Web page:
Mainstream commentary seems oblivious to this recent history. Indeed Australia’s pre-1980 economy is commonly dismissed derisively as protectionist and sclerotic, apparently on the basis of the difficulties of the 1970s. Two principal difficulties then were inflation due to the USA’s excessive spending on the Vietnam war and stagnation due to the quadrupling of oil prices. The economics profession at the time had trouble understanding that the effect of the oil embargo was not simple inflation (too much money) but rather a real rise in the cost of running the economy, as measured in the effort required. So the economy slowed, or “stagnated”. There may also have been a need to rebalance the level of wages, but fixing that did not require a revolution.

The confusion around “stagflation” opened the way for a well-organised campaign by neoliberals to proclaim the failure of social democracy and to thrust their panacea of free markets upon the world. The neoliberal era began with the elections of Margaret Thatcher in 1979 and Ronald Reagan in 1980, but its roots go back at least to 1947, when economist Friedrich Hayek formed the Mont Pelerin Society to promote free markets. He found ready backing from the wealthy.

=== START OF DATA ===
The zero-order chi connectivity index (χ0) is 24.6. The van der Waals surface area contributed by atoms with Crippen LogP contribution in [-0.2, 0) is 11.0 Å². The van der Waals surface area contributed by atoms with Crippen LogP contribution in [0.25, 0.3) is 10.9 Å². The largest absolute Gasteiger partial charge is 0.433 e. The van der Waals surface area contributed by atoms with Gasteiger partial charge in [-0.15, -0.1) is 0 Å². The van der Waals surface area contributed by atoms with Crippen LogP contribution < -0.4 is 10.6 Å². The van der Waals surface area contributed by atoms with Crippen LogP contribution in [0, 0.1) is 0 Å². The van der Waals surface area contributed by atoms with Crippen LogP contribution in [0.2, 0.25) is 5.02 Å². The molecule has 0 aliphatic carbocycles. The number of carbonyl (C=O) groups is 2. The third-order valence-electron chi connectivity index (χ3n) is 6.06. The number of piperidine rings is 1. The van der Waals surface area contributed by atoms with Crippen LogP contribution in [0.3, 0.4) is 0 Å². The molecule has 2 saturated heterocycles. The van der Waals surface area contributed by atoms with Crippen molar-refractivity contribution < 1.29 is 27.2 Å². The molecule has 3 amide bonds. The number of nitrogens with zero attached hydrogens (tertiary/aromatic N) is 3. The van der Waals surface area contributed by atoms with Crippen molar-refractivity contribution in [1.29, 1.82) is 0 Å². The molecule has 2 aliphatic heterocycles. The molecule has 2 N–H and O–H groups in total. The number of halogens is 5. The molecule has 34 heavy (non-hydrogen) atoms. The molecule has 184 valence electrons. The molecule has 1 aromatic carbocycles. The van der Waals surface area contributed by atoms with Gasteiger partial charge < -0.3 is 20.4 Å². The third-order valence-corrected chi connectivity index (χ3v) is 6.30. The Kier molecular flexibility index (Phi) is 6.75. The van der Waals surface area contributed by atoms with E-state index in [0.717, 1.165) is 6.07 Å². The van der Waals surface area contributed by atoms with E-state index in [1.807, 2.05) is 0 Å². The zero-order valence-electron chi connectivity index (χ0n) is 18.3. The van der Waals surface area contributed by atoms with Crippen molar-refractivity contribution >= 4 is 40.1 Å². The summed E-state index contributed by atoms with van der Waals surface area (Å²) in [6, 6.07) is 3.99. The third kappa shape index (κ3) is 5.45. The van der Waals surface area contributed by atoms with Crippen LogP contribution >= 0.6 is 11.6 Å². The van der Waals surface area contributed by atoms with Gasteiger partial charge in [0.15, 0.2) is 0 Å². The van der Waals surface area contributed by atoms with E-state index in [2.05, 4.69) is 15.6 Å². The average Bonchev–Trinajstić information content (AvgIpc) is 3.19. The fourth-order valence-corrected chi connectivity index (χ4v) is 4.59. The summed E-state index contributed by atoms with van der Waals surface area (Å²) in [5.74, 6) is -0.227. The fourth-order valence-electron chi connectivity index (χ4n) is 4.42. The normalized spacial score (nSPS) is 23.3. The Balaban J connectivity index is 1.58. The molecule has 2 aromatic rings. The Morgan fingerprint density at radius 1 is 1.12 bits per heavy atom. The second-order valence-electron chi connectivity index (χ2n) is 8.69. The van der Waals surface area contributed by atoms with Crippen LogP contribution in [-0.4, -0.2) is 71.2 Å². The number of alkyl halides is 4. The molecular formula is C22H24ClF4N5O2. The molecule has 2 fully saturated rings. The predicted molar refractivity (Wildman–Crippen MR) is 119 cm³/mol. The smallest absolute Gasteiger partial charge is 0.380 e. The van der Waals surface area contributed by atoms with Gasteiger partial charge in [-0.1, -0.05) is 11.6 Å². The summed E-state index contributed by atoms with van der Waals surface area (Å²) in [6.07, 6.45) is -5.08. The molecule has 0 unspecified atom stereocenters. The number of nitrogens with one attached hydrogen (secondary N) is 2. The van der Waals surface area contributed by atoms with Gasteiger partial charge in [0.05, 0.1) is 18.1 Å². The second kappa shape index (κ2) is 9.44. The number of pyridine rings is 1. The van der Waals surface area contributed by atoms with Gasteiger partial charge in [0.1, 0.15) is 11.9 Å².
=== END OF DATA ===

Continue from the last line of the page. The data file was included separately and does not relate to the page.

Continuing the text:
Another common claim, made most explicitly by George Megalogenis in The Australian Moment is that the neoliberal “reforms” of the 1980s proofed the country against a recession in 2008. The claim is laughable, completely contradicted by the detailed evidence Megalogenis himself assembled. First of all, we avoided recession in 2008 because the Rudd government threw out the neoliberal rulebook and intervened heavily in the economy, putting money in the hands of people. The mining boom also helped, but its timing was different and should not take credit from the Rudd government. Neither, of course, can neoliberals claim any credit for the mining boom.

Second, Megalogenis documents the deregulation of Australia’s financial sector and the resulting debt binge in which competing banks threw money at so-called entrepreneurs. That debt binge collapsed spectacularly and triggered the recession of the early 1990s, still Australia’s biggest since the great depression.